Brassica (pronounced /ˈbræsɨkə/ brás-si-ca) is a genus of plants in the mustard family (Brassicaceae). The members of the genus may be collectively known either as cabbages, or as mustards. Crops from this genus are sometimes called cole crops, which is derived from the Latin caulis, meaning stem or cabbage.
This genus is remarkable for containing more important agricultural and horticultural crops than any other genus. It also includes a number of weeds, both wild taxa and escapees from cultivation. It includes over 30 wild species and hybrids, and numerous additional cultivars and hybrids of cultivated origin. Most are annuals or biennials, but some are small shrubs.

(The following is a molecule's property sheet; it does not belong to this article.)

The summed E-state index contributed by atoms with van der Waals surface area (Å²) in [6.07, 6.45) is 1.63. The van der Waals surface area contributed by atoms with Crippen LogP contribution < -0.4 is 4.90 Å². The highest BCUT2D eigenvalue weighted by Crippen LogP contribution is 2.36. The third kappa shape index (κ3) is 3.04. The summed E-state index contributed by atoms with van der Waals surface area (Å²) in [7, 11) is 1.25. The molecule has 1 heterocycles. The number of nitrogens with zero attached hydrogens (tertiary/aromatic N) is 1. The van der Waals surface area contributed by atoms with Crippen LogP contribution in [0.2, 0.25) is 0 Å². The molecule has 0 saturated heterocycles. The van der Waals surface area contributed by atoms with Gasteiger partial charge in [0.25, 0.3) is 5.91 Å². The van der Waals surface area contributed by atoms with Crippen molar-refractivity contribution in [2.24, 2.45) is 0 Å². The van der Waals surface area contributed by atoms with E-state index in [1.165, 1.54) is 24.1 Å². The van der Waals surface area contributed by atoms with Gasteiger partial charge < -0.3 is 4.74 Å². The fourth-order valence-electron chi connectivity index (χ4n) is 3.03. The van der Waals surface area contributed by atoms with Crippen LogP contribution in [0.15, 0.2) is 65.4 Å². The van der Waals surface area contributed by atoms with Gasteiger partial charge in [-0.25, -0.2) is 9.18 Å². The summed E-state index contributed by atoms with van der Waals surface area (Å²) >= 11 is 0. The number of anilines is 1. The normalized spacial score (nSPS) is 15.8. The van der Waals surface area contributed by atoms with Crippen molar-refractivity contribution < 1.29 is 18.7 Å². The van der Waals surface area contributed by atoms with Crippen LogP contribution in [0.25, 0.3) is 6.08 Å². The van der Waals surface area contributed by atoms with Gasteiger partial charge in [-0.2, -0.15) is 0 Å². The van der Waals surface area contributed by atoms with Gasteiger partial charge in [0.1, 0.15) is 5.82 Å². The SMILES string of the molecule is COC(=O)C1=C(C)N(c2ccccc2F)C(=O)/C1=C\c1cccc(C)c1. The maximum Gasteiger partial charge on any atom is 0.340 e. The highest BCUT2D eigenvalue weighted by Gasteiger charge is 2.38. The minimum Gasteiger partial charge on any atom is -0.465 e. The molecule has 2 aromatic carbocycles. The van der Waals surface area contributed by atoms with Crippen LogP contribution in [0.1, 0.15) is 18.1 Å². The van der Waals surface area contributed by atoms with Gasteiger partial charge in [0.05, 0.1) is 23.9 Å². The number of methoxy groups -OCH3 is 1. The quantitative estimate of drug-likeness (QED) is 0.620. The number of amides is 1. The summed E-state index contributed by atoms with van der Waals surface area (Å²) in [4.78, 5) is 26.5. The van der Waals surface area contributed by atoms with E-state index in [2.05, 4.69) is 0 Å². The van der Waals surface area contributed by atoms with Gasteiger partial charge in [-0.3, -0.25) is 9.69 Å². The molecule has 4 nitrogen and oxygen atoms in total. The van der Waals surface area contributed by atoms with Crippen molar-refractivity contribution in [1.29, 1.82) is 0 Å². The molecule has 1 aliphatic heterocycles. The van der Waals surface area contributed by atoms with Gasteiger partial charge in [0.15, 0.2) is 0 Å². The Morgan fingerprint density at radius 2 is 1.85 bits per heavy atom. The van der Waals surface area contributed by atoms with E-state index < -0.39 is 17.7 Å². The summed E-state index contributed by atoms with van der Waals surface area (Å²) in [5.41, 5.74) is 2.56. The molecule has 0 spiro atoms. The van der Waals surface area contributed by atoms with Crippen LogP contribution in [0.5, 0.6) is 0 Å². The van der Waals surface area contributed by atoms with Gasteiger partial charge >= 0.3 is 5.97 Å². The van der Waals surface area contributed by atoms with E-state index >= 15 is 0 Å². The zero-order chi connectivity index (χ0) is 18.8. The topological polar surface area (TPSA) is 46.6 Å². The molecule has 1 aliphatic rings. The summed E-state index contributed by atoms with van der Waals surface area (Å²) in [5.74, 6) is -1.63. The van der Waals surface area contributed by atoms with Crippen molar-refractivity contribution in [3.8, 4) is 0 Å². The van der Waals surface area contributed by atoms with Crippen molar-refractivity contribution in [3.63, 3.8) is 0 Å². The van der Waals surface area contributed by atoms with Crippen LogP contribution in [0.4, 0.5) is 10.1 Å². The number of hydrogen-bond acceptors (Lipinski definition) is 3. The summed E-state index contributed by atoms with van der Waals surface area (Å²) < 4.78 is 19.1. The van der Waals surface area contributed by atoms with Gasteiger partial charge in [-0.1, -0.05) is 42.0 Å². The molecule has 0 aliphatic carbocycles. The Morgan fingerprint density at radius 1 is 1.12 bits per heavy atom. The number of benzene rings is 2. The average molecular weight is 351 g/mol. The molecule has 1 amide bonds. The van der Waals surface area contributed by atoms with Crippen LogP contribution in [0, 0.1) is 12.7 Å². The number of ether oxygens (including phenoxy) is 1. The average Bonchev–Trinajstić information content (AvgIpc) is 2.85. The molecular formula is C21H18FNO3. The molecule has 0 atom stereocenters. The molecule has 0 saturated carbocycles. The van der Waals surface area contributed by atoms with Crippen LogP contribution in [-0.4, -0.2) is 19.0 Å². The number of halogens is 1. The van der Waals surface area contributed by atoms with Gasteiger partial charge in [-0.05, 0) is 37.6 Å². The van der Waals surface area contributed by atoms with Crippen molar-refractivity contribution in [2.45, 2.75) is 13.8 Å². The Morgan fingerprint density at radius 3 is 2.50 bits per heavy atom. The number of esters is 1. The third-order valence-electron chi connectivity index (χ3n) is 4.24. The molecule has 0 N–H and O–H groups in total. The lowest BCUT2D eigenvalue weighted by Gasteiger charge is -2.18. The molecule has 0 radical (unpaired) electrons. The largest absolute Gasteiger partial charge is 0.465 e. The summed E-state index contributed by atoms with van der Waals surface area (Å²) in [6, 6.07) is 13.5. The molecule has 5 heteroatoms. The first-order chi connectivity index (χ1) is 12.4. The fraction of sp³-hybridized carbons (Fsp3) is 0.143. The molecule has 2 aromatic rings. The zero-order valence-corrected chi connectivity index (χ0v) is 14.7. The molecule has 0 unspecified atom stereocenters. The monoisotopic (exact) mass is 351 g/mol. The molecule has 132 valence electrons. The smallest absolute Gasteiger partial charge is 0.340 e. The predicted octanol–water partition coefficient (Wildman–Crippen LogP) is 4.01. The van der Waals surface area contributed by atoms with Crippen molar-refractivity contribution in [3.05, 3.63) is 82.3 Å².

The genus is native in the wild in western Europe, the Mediterranean and temperate regions of Asia. In addition to the cultivated species, which are grown worldwide, many of the wild species grow as weeds, especially in North America, South America, and Australia.
Almost all parts of some species or other have been developed for food, including the root (rutabaga, turnips), stems (kohlrabi), leaves (cabbage, brussels sprouts), flowers (cauliflower, broccoli), and seeds (many, including mustard seed, and oil-producing rapeseed). Some forms with white or purple foliage or flowerheads are also sometimes grown for ornament.
Brassica species are sometimes used as food plants by the larvae of a number of Lepidoptera species—see List of Lepidoptera that feed on Brassica.
Due to their agricultural importance, Brassica plants have been the subject of much scientific interest. The close relationship between six particularly important species (Brassica carinata, B. juncea, B. oleracea, B. napus, B. nigra and B. rapa) is described by the Triangle of U theory.
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